It’s a bit over his head. He drifts quietly between groups, chewing on five spice powder and drawing delicate little schematics for farming robots, Roombas the size of combine harvesters. His real work won’t begin until they have begun building in earnest, until pen hits paper and the first rough code is written.

Then things get interesting.


The police had hounded Alex from the shower along with the rest of the boarding house. There had been a murder done, so they said. Someone had stolen his doppkit while he wasn’t looking; thieves, the lot of them. He cursed and wailed, half-dressed, and they pursued him down the street, sirens howling like wolves.

He was waiting for a bus when Tanayle found him. “Quiet,” she warned. “Take these.” She pressed four thumbtacks into his palm.

“I don’t understand,” he whispered. “What at these for?”

“You’ll see,” she promised, and the dragnet descended again, sweeping them apart.

Alex was herded into an alley with the rest of the men. “What are they looking for?”

“There’s murder been done. A rare, red, bloody deed.”

He slipped out of the mouth of the alley and sprinted for his bus. They were hot on his heels, their fingers catching at his collar. He lost them in the docks and barricaded himself in a shipping container.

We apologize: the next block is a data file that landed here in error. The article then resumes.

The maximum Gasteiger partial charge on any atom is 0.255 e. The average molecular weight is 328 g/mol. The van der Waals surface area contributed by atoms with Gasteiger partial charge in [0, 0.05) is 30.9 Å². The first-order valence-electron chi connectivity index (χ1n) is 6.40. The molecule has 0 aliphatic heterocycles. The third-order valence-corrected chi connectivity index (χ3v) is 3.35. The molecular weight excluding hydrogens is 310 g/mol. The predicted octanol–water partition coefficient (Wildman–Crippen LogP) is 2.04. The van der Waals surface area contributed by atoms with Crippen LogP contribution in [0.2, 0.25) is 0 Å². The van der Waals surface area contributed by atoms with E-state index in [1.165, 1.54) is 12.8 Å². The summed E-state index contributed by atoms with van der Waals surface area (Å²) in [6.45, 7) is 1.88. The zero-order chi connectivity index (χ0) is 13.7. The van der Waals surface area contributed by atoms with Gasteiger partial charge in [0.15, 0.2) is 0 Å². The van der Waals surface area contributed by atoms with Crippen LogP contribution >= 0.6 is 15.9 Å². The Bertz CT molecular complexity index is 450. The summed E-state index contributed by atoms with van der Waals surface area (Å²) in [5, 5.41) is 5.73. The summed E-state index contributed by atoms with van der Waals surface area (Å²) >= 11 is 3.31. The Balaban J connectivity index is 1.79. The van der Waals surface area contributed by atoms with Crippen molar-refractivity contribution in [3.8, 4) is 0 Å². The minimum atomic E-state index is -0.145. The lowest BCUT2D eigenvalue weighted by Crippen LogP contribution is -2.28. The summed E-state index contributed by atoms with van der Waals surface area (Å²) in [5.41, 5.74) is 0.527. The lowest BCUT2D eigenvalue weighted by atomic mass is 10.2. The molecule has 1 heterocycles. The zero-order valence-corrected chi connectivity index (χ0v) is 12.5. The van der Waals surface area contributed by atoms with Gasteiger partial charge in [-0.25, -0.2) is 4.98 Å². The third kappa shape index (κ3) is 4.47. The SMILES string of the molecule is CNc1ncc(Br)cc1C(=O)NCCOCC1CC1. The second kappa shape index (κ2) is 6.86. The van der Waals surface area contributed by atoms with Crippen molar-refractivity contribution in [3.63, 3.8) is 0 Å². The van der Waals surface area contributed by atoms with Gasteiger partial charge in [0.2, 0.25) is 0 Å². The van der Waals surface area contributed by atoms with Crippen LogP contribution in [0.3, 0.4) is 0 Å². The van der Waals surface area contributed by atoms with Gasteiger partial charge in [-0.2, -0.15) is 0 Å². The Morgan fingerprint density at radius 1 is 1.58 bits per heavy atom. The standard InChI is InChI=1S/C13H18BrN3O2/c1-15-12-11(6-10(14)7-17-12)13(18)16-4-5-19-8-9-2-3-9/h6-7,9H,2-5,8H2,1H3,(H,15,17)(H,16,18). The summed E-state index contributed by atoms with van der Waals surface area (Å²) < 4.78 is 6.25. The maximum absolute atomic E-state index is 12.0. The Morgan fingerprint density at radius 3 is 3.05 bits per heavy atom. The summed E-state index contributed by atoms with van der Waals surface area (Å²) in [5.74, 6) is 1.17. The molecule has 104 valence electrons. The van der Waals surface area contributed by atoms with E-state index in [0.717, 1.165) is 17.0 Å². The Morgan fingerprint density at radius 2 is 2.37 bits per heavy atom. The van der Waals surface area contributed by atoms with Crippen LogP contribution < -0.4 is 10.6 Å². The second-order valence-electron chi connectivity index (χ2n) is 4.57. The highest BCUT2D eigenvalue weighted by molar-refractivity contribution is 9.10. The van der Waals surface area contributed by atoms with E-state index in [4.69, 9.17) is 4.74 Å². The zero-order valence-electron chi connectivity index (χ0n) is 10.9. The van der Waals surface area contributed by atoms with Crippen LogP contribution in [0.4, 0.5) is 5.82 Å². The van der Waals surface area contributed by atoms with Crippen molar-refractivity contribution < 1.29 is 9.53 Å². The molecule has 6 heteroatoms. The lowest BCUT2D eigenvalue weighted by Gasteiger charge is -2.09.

“Not a moment to think all day,” he complained. “Not a moment to myself.” He caught his breath, looked at himself for the first time. His hands were wrong, too many fingers, too few, palms too long and hairy.

Outside the police were waiting. He kicked open the door. “This is a dream,” he bellowed. “I’m dreaming!”

A mighty wind came and swirled them, guns and all, into the sky. Alex laughed until spots came into his eyes.

A Beast of Several Meanings

Alexander Hammil is (somehow) the owner of a pet store and they want him to take all the pet snakes.

“I don’t want a handful of snakes,” objects Alex, perhaps not unreasonably, regarding the bunch of hissing wigglers with confusion if not distaste.

“I’m sorry,” oozes the clerk, “you don’t have a choice. It’s pet store law.”

“Pet store law? Beg pardon, I am unfamiliar with pet store law.”

“Oh, any pets that are unable to be sold are the responsibility of the owner.”

“That’s me.”

“That’s you!” The clerk holds the snakes out again. “So they’re yours now.”

“Well, if it’s pet store law,” Alex begins, and reaches for them, a cunning plan beginning to take shape in his brain.

“And don’t even think about just turning them loose,” warns the clerk. “If you’ve got any half-baked plans taking shape in your brain along those lines, just forget ’em. Letting pets into the wild is a felony in California, you know.”

“I… don’t think that’s how felonies work,” protests Alex, but his hands are already full of unloved garter snakes. He sighs. “Well, come on then, guys. We’ll figure something out.”

“Thanksssssss,” they hiss, almost but not quite in unison. It’s less reassuring than it might be.